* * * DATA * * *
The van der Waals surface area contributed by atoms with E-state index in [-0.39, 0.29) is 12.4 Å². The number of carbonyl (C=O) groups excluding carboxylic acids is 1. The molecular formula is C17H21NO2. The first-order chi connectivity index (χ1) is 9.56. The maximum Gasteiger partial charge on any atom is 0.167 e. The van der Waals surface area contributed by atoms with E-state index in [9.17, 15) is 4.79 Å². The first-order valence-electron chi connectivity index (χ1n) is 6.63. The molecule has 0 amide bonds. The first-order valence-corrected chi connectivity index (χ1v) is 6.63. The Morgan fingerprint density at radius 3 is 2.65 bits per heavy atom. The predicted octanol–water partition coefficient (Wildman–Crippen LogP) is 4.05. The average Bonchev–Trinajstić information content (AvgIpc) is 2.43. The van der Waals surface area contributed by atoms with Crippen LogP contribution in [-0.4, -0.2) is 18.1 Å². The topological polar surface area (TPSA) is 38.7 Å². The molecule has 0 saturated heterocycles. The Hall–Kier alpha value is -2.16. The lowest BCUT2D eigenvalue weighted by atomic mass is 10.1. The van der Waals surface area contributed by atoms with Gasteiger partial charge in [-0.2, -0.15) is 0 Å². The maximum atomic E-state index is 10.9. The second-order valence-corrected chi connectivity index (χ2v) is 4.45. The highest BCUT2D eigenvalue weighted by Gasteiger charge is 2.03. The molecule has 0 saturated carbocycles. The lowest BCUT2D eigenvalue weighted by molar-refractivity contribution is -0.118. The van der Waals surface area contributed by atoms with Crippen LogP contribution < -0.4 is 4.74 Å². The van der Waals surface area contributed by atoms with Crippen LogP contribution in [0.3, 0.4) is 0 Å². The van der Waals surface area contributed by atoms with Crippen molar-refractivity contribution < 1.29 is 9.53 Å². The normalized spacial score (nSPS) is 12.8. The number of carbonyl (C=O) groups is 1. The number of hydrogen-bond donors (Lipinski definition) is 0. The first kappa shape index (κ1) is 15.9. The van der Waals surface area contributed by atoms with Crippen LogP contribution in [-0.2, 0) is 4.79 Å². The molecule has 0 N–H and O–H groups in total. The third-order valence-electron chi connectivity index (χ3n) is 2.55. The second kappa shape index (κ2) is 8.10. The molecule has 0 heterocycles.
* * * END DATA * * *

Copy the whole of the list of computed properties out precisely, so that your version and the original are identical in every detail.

The van der Waals surface area contributed by atoms with E-state index in [-0.39, 0.29) is 12.4 Å². The number of carbonyl (C=O) groups excluding carboxylic acids is 1. The molecular formula is C17H21NO2. The first-order chi connectivity index (χ1) is 9.56. The maximum Gasteiger partial charge on any atom is 0.167 e. The van der Waals surface area contributed by atoms with E-state index in [9.17, 15) is 4.79 Å². The first-order valence-electron chi connectivity index (χ1n) is 6.63. The molecule has 0 amide bonds. The first-order valence-corrected chi connectivity index (χ1v) is 6.63. The Morgan fingerprint density at radius 3 is 2.65 bits per heavy atom. The predicted octanol–water partition coefficient (Wildman–Crippen LogP) is 4.05. The average Bonchev–Trinajstić information content (AvgIpc) is 2.43. The van der Waals surface area contributed by atoms with Crippen LogP contribution in [-0.4, -0.2) is 18.1 Å². The topological polar surface area (TPSA) is 38.7 Å². The molecule has 0 saturated heterocycles. The Hall–Kier alpha value is -2.16. The lowest BCUT2D eigenvalue weighted by atomic mass is 10.1. The van der Waals surface area contributed by atoms with Gasteiger partial charge in [-0.2, -0.15) is 0 Å². The maximum atomic E-state index is 10.9. The second-order valence-corrected chi connectivity index (χ2v) is 4.45. The highest BCUT2D eigenvalue weighted by Gasteiger charge is 2.03. The molecule has 0 saturated carbocycles. The lowest BCUT2D eigenvalue weighted by molar-refractivity contribution is -0.118. The van der Waals surface area contributed by atoms with Crippen LogP contribution < -0.4 is 4.74 Å². The van der Waals surface area contributed by atoms with Crippen LogP contribution in [0.3, 0.4) is 0 Å². The van der Waals surface area contributed by atoms with Crippen molar-refractivity contribution < 1.29 is 9.53 Å². The normalized spacial score (nSPS) is 12.8. The number of carbonyl (C=O) groups is 1. The number of hydrogen-bond donors (Lipinski definition) is 0. The first kappa shape index (κ1) is 15.9. The van der Waals surface area contributed by atoms with Crippen LogP contribution in [-0.2, 0) is 4.79 Å². The molecule has 0 N–H and O–H groups in total. The third-order valence-electron chi connectivity index (χ3n) is 2.55. The second kappa shape index (κ2) is 8.10. The molecule has 0 heterocycles.